Upcycled holiday park is on the right track – Teesdale Mercury

Upcycled holiday park is on the right track – Teesdale Mercury

RECLAIMED: Jacky Thompson and Glynn Hodgson outside the converted railway carriage that housed TV personality Robson Green TM pic

RECLAIMED: Jacky Thompson and Glynn Hodgson outside the converted railway carriage that housed TV personality Robson Green TM pic

A NEW holiday park built entirely from reclaimed materials is proving a hit, attracting the likes of TV personality Robson Green and celebrity chef Ryan Riley.

High Farm Holiday Park, at Toft Hill, has been open for less than two years but has customers returning time and again because of the unique experience it offers.

It has cabins made from old railway freight carriages, stables out of pallets that were destined to become wood-chippings and the café’s conservatory is constructed from discarded supermarket Covid-19 screens.

A major attraction is the venue’s animals which include meerkats, wallabies, alpacas, pigs, miniature goats, donkeys, Shetland ponies, llamas, rabbits, guinea pigs as well as exotic birds.

The park is run by Jacky Thompson, her husband Simon Elliot and daughter and son-in-law Amy and Glynn Hodgson.

Ms Thompson said: “We are packed out in the summer, you can’t move. And we do it for the community – what we have been offering is schools to come for free.”

Mr Hodgson added: “It is somewhere to bring the kids because everyone is hard up, so anyone having a meal gets free entry to the paddocks. A lot of kids have never seen an alpaca before.”

The family had previously run a dairy farm on the site, but lost their entire herd to the foot and mouth outbreak in 2001, and leased the land out.

They began plans for the holiday park in 2017.

Ms Thompson said: “We have been working on it for a long time and then it developed piece-by-piece.

“We started with the old railway wagons that used to haul freight.

“We strip them right back down, and do them up from scratch. All the iron work is pretty much original.”

Most of the work is done by Mr Hodgson, a joiner by trade, who is helped by his dad Jack.

He said: “The whole site is built out of recycled material. The fire-doors [in the café] came out of a Nightingale Hospital. The screens in the conservatory are Morrison’s Covid screens and the supports are old lampposts – everything is upcycled.

“My dad, who is 76, has helped us all the way through. I was taught by him, so we’ve ended up putting all our own utilities in, every road, every cable for the electric, every waterpipe, every bit of drainage, septic tanks, toilet blocks – everything.”

The railway carriages have been sourced from local farmers who were using them for storage.

Mr Hodgson said: “If I see it from the road, I will knock on the door and say look, I could use that.”

Currently the site has five railway carriage cabins, with a sixth in the making.

Another three are awaiting conversion. The cabins are designed for couples, so future plans are to include family accommodation to complement the 22 pitches for caravans and camping.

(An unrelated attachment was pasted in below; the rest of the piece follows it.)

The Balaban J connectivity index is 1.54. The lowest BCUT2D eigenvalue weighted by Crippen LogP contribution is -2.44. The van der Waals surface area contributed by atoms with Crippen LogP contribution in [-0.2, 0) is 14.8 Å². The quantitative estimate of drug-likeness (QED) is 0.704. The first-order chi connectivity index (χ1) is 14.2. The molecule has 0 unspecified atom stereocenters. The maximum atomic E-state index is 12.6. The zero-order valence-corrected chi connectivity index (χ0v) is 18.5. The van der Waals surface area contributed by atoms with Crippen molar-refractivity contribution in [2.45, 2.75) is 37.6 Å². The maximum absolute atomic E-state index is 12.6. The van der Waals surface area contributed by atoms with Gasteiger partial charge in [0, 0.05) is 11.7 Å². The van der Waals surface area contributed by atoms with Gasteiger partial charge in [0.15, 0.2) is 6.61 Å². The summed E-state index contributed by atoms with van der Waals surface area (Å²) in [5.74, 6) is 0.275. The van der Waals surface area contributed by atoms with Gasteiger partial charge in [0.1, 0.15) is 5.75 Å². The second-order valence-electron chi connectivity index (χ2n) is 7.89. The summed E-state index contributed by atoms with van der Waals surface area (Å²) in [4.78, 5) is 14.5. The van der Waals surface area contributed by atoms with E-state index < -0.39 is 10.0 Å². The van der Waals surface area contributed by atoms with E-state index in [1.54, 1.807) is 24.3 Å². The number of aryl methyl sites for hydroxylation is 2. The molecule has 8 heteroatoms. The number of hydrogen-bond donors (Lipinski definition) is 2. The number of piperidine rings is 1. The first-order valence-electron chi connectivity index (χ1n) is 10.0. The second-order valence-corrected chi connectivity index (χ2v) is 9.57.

Hodgsons Timber Buildings

The stables for the park’s animals were built from old pallets that Mr Hodgson saved from a sawmill where they were destined to become wood shavings.

He said: “I wanted it to look vintage and old worldly and we got the effect from the old pallets. It was painstaking but it has done the job.”

His latest project is to create a function and events venue using a former Hartlepool council office block that had been damaged when it fell while being transported.

The joiner said: “We are making it look like a cabin in the woods and when you go in it has a marble floor for functions, wrapped around old pallets.”

The family have planted more than 24,000 native trees creating a large woodland area where wildlife is flourishing.

Ms Thompson said: “Because the trees are coming up there is a matting underneath, so all the voles and fieldmice are bringing in the birds of prey. We have a lovely eco-system starting up.”

Mr Hodgson added: “The only thing we do now is use natural fertilizer and we use the little bits of field that are not woodland to feed our animals with the hay.

“Yellow hammers by their thousands and green finches follow me round while I am seeding in the spring. I have never seen that for years.”

The hard work over the past two years was highlighted when Robson Green’s team contacted Ms Thompson to be part of an episode of his BBC programme Weekend Escapes.

She said: “It was quite lovely actually because everyone was excited that he was coming. And then Melanie (Hill), who used to be on Coronation Street, came and had breakfast with him and the whole team were here.”

Mr Green was so impressed with his overnight stay in one of the cabins, that he booked in again when he visited the area to cover a Kynren performance in Bishop Auckland.

Similarly, Ryan Riley, who gained fame by preparing spicy meals for cancer patients with diminished taste because of chemotherapy, visited several times over the summer to cook hearty meals within the constraints of the cabins.

Ms Thompson said: “He stayed nearly the whole summer and he came back three times.

He loved it, he said it was so relaxing for him. Glynn was eating all sorts of curries that he made.”

Despite the success since opening less than two years ago the family is not resting on its laurels and aims to create a new lake on the site to add water-sports to its extensive offering.

Mr Hodgson said: “It will be to get people outside to do a bit of wild swimming and paddle boarding, because there is nothing like that round here.

“If the Lakes can have it, why can’t Toft Hill – that’s what I say.”

His mother-in-law concluded: “It has been really hard work, but when you see what we have achieved in the time, we are quite proud.”